Tom Kessler, of Niles, has been a volunteer firefighter with the Howard Township Fire Department for more than 20 years. Submitted photo

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First responder recalls fatal Howard Township crash

Published 5:15pm Tuesday, September 18, 2012

In his 20-plus years as a volunteer firefighter with the Howard Township Fire Department, Tom Kessler said he has never experienced anything so tragically sad as the Howard Township crash that left two Niles sisters dead and another critically injured.

Kessler was one of the first to respond to the two-car accident shortly before 4 p.m. Sept. 11 at the intersection of Leet Road and M-60.

As a firefighter, Kessler said it was his job, and the job of other firefighters at the scene, to get victims out of the car and into the care of paramedics.

Firefighters spend many hours training for these types of situations, he said, but nothing can prepare them for the real thing.

“A lot of guys ask ‘how do you do it?’ or ‘am I going to be able to handle it?’” Kessler said. “It’s the type of thing you don’t know until it happens. You either do it, or say you can’t do it, or you do it and later say you won’t do it again.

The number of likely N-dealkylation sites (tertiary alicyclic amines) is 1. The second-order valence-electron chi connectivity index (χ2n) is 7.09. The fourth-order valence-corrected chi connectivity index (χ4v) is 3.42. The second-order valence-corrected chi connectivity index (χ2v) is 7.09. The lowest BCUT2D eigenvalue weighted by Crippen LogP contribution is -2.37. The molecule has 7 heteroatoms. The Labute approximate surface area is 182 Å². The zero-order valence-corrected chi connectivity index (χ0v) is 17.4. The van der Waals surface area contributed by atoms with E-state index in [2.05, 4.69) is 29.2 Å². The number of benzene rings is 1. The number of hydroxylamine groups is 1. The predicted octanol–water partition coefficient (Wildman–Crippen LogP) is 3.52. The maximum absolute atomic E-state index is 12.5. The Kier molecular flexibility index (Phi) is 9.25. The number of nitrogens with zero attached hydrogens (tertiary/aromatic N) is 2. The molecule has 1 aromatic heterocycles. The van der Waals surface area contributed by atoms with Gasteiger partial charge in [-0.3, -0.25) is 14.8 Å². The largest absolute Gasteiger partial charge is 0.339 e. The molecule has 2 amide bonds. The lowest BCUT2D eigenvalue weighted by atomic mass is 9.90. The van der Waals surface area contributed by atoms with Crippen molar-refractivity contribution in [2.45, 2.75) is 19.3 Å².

“You just have to block out what’s on the other side of what you’re cutting.”

Kessler said he had worked numerous fatal accidents before, but never one involving small children.

“Yeah it’s different — you want to hurry up and get them out,” he said. “You are trying your best ,and you think it is taking forever when it is actually five or 10 minutes but it just seems like forever.”

The driver of one of the vehicles in the crash, Sarah Michael, 19, of Niles, was seriously injured, but survived. She was carrying three passengers — all sisters from Niles — Julianna Brown, 9, Sophia True, 6, and Penelope True, 4. Julianna and Sophia died later that day from injuries sustained in the crash. Penelope remains in critical condition.

The driver of the other vehicle, a Lawton man, was uninjured.

Witnesses told police Michael failed to stop at a stop sign and was broadsided by Lawton’s truck.

At the time of the crash, Kessler, a father of four, didn’t know the identities of the victims. He learned the next day that Kirk True — a friend he plays softball with — was a father of the victims.

“I was doing OK until I found out it was Kirk … and I just imagined what he is feeling like because of my own kids,” Kessler said. “A little more responsibility came on me about what I could’ve done better out there, or what we could’ve done better as a group.”

Kessler was in uniform when he attended the funeral for Julianna and Sophia on Friday. He said he spoke to the victims’ mother, who asked if Kessler had helped work on her daughter.

When Kessler responded yes, he said the woman thanked him and all the emergency personnel that day for giving her an extra six hours with her daughter.

“To me, that helped with closure because you sit there and wonder what you could’ve done better. Did we do it right?” Kessler said. “That right there — we gave her more time with her daughter. That helped out a lot.”

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